We set up camp in a designated area, stored our food in a bear locker and explored around the meadow. Because there is some construction taking place at the Ranger Station, packhorses and mules are being used to shuttle supplies from the trailhead. We had the benefit of watching a horse (Adam) and three mules (unnamed) grazing in the meadow during our trip. The rest of the day was spent relaxing and exploring nearby. The evening was capped off with dinner overlooking the meadow where we saw some deer.
Our final day involved an early start to eat breakfast, break down camp and pack up because we had a 10+ mile hike back to the car. The good news was that most of it was downhill. Our return strategy was for short breaks every 1.5 miles to snack and hydrate. With that plan in place, we slowly made our way down the mountain. It was a long trip, but the girls did an amazing job keeping their composure. We took a 40 minute lunch break at Deer Creek to cool off, eat, and hydrate for the final push. The final 1.5 miles was uphill and exposed to the heat, so morale dropped quickly, but with Mary’s motivation and a few times where the girls needed to be carried to recharge their batteries, we made it back to the van to celebrate with some Gatorade and snacks.
Over the three days, the girls hiked well over 25 miles and were an inspiration to us for how resilient and tough they are. They also kept us in tune with nature as we spotted hundreds of butterflies and were often walking along so many wildflowers. It allowed for endless conversation and discussion about the importance of the flowers and their pollinator friends.
The most memorable part of the trip for each family member:
Sean: My favorite part of the trip was exploring the meadow with the family. When we first walked into the meadow, I was blown away by its size and brightness – just lush green grass and wildflowers everywhere. We had no packs and just meandered around while talking about everything that we saw. Another highlight was noticed by Mary- the rangers that issued our permit as well as the backcountry ranger were all women. It was great for the girls to see female role models all around.
Mary: I enjoyed the seclusion. We saw less than 15 people on the trail over a three day trip. I also enjoyed experience the different ecozones as you hike higher in elevation. For example, the sequoia trees only grow on the western slope of the Sierra Nevada between 4,000 and 8,000 feet of elevation. Probably the most inspiring though, was seeing not only what the girls accomplished, but that it didn’t take much to convince them that they could do it. They knew they could do it.
Leona: I was walking with Dad to go the bathroom when we saw a deer about 30 feet away eating some grasses. It slowly walked around but did not run away from us. It was really cool to see one so close.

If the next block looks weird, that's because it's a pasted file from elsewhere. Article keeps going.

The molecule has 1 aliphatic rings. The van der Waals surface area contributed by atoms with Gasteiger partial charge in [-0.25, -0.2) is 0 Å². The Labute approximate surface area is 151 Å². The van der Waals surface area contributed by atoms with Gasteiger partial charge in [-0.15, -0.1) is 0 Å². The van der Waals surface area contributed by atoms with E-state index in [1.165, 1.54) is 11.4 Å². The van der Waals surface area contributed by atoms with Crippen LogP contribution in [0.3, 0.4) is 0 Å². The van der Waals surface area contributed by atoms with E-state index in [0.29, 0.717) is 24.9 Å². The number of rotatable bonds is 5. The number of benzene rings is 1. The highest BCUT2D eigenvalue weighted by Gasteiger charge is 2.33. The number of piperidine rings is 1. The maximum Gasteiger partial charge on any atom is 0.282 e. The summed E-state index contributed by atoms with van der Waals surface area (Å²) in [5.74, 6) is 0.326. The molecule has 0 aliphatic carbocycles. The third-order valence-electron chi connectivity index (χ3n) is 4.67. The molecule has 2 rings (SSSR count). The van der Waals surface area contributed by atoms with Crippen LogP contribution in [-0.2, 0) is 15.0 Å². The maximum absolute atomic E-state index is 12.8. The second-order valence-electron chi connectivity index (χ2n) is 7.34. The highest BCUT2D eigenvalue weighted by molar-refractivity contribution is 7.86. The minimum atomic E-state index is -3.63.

Quincy: The horses walking around the meadow. And getting a junior ranger badge from Ranger Elizabeth.
Pleasant and unpleasant surprises we encountered on our trip:
-Bear boxes are great for scented items, not valuable items. We will remember to leave all jewelry at home for future trips to avoid the 5 mile scramble hikes. Oy!
-Mary and I might have been a bit ambitious with our first family backpack. The distance and elevation for the girls was doable, but pushed them to their limits. We might have been better with a shorter trip, but now we can say, “this hike is not nearly as hard as Hockett Meadow!”
-Same goes for our gear. If we had a shorter hike, Mary and I would have had more energy with the volume of gear we had. Most of the return hike involved a discussion around how much extra food we brought as well as refining our gear list to drop down weight.
-Certain parts of the Mineral King section of Sequoia NP often have marmots (giant squirrels) that will chew your vehicles wiring while you hike. They advise wrapping your vehicle in a giant tarp. We were advised by rangers that marmots don’t disturb cars at the trailhead we were parking at, so we didn’t wrap our car. However, 15 minutes into our drive home, our air conditioning fan stopped working and left us with no air conditioning through 100 degree temperatures. We thought it could have been a marmot, but after inspection at our house, we realized that a mouse climbed up into the cabin air vent and gave birth to five babies in the cabin air filter. All six mice died once we started driving and I had to remove them once we got home.
For many reasons, this trip will always be remembered, for its beauty and its follies.
What a wonderful experience for all of you. Thank goodness for your great weather. Rain here has put a damper on outside activities along with the flooding. The girls and you both are quite adventurous. Keep trucking!
Hey Sean, my friend and I ran into you during your jog back to the car, and were your campsite neighbors for your second night at Hockett meadows! I was planning a new Sequoia trip and thinking back on my own trip and remembered your blog. Fun to read about your experience on the trail. You forgot to mention the creepy late-night animal sounds. Hope you and the ladies are still getting outside!